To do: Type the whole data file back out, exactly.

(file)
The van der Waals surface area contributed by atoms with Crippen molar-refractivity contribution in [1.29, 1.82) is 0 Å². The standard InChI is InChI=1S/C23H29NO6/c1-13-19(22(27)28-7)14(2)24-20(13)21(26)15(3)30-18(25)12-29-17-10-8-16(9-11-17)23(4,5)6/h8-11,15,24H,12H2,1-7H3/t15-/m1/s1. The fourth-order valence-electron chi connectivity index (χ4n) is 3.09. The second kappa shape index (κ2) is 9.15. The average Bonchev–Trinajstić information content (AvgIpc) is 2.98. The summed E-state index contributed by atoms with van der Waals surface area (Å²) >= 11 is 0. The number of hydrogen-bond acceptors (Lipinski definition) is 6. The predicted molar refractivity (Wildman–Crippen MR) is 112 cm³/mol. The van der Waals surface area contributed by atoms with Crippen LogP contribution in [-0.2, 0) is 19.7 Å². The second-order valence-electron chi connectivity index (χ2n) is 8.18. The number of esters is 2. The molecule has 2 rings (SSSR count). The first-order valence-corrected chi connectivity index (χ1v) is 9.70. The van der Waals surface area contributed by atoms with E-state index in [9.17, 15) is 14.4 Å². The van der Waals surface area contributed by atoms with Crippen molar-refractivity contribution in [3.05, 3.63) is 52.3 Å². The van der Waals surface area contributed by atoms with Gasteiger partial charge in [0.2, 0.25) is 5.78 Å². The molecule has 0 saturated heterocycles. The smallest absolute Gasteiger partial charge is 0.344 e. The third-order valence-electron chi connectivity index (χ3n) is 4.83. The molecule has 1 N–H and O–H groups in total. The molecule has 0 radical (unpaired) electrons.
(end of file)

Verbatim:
The van der Waals surface area contributed by atoms with Crippen molar-refractivity contribution in [1.29, 1.82) is 0 Å². The standard InChI is InChI=1S/C23H29NO6/c1-13-19(22(27)28-7)14(2)24-20(13)21(26)15(3)30-18(25)12-29-17-10-8-16(9-11-17)23(4,5)6/h8-11,15,24H,12H2,1-7H3/t15-/m1/s1. The fourth-order valence-electron chi connectivity index (χ4n) is 3.09. The second kappa shape index (κ2) is 9.15. The average Bonchev–Trinajstić information content (AvgIpc) is 2.98. The summed E-state index contributed by atoms with van der Waals surface area (Å²) >= 11 is 0. The number of hydrogen-bond acceptors (Lipinski definition) is 6. The predicted molar refractivity (Wildman–Crippen MR) is 112 cm³/mol. The van der Waals surface area contributed by atoms with Crippen LogP contribution in [-0.2, 0) is 19.7 Å². The second-order valence-electron chi connectivity index (χ2n) is 8.18. The number of esters is 2. The molecule has 2 rings (SSSR count). The first-order valence-corrected chi connectivity index (χ1v) is 9.70. The van der Waals surface area contributed by atoms with E-state index in [9.17, 15) is 14.4 Å². The van der Waals surface area contributed by atoms with Crippen molar-refractivity contribution in [3.05, 3.63) is 52.3 Å². The van der Waals surface area contributed by atoms with Gasteiger partial charge in [0.2, 0.25) is 5.78 Å². The molecule has 0 saturated heterocycles. The smallest absolute Gasteiger partial charge is 0.344 e. The third-order valence-electron chi connectivity index (χ3n) is 4.83. The molecule has 1 N–H and O–H groups in total. The molecule has 0 radical (unpaired) electrons.